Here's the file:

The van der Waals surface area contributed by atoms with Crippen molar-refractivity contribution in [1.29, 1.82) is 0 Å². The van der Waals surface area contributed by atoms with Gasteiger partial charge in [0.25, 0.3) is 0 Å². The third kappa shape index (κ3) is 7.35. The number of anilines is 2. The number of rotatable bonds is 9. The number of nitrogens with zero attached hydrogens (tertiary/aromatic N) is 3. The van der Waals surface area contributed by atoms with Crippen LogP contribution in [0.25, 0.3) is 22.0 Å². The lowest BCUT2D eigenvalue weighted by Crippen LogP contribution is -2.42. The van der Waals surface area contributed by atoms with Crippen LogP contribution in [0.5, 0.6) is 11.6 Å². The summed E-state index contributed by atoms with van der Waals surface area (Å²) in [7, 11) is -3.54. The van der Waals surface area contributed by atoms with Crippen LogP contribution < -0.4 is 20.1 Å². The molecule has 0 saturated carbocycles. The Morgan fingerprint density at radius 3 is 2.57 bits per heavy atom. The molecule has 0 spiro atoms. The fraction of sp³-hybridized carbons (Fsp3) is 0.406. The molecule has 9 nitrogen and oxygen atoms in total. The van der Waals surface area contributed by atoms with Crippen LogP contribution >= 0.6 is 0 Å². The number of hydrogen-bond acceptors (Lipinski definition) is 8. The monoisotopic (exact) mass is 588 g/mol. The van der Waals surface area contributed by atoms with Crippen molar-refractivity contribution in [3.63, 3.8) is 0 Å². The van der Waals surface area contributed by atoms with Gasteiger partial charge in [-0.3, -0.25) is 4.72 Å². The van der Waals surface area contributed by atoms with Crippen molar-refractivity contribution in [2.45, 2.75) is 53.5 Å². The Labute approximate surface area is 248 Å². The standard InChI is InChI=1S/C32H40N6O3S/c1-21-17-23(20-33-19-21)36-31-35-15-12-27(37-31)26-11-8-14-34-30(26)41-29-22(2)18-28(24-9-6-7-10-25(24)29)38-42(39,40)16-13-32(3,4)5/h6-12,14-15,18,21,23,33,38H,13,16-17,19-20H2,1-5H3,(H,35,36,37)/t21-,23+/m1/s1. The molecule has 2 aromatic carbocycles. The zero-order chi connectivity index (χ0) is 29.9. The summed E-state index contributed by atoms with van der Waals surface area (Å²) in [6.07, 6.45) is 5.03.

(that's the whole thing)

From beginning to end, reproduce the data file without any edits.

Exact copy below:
The van der Waals surface area contributed by atoms with Crippen molar-refractivity contribution in [1.29, 1.82) is 0 Å². The van der Waals surface area contributed by atoms with Gasteiger partial charge in [0.25, 0.3) is 0 Å². The third kappa shape index (κ3) is 7.35. The number of anilines is 2. The number of rotatable bonds is 9. The number of nitrogens with zero attached hydrogens (tertiary/aromatic N) is 3. The van der Waals surface area contributed by atoms with Crippen LogP contribution in [0.25, 0.3) is 22.0 Å². The lowest BCUT2D eigenvalue weighted by Crippen LogP contribution is -2.42. The van der Waals surface area contributed by atoms with Crippen LogP contribution in [0.5, 0.6) is 11.6 Å². The summed E-state index contributed by atoms with van der Waals surface area (Å²) in [7, 11) is -3.54. The van der Waals surface area contributed by atoms with Crippen LogP contribution < -0.4 is 20.1 Å². The molecule has 0 saturated carbocycles. The Morgan fingerprint density at radius 3 is 2.57 bits per heavy atom. The molecule has 0 spiro atoms. The fraction of sp³-hybridized carbons (Fsp3) is 0.406. The molecule has 9 nitrogen and oxygen atoms in total. The van der Waals surface area contributed by atoms with Crippen LogP contribution >= 0.6 is 0 Å². The number of hydrogen-bond acceptors (Lipinski definition) is 8. The monoisotopic (exact) mass is 588 g/mol. The van der Waals surface area contributed by atoms with Crippen molar-refractivity contribution in [3.63, 3.8) is 0 Å². The van der Waals surface area contributed by atoms with Gasteiger partial charge in [-0.3, -0.25) is 4.72 Å². The van der Waals surface area contributed by atoms with Crippen molar-refractivity contribution in [2.45, 2.75) is 53.5 Å². The Labute approximate surface area is 248 Å². The standard InChI is InChI=1S/C32H40N6O3S/c1-21-17-23(20-33-19-21)36-31-35-15-12-27(37-31)26-11-8-14-34-30(26)41-29-22(2)18-28(24-9-6-7-10-25(24)29)38-42(39,40)16-13-32(3,4)5/h6-12,14-15,18,21,23,33,38H,13,16-17,19-20H2,1-5H3,(H,35,36,37)/t21-,23+/m1/s1. The molecule has 2 aromatic carbocycles. The zero-order chi connectivity index (χ0) is 29.9. The summed E-state index contributed by atoms with van der Waals surface area (Å²) in [6.07, 6.45) is 5.03.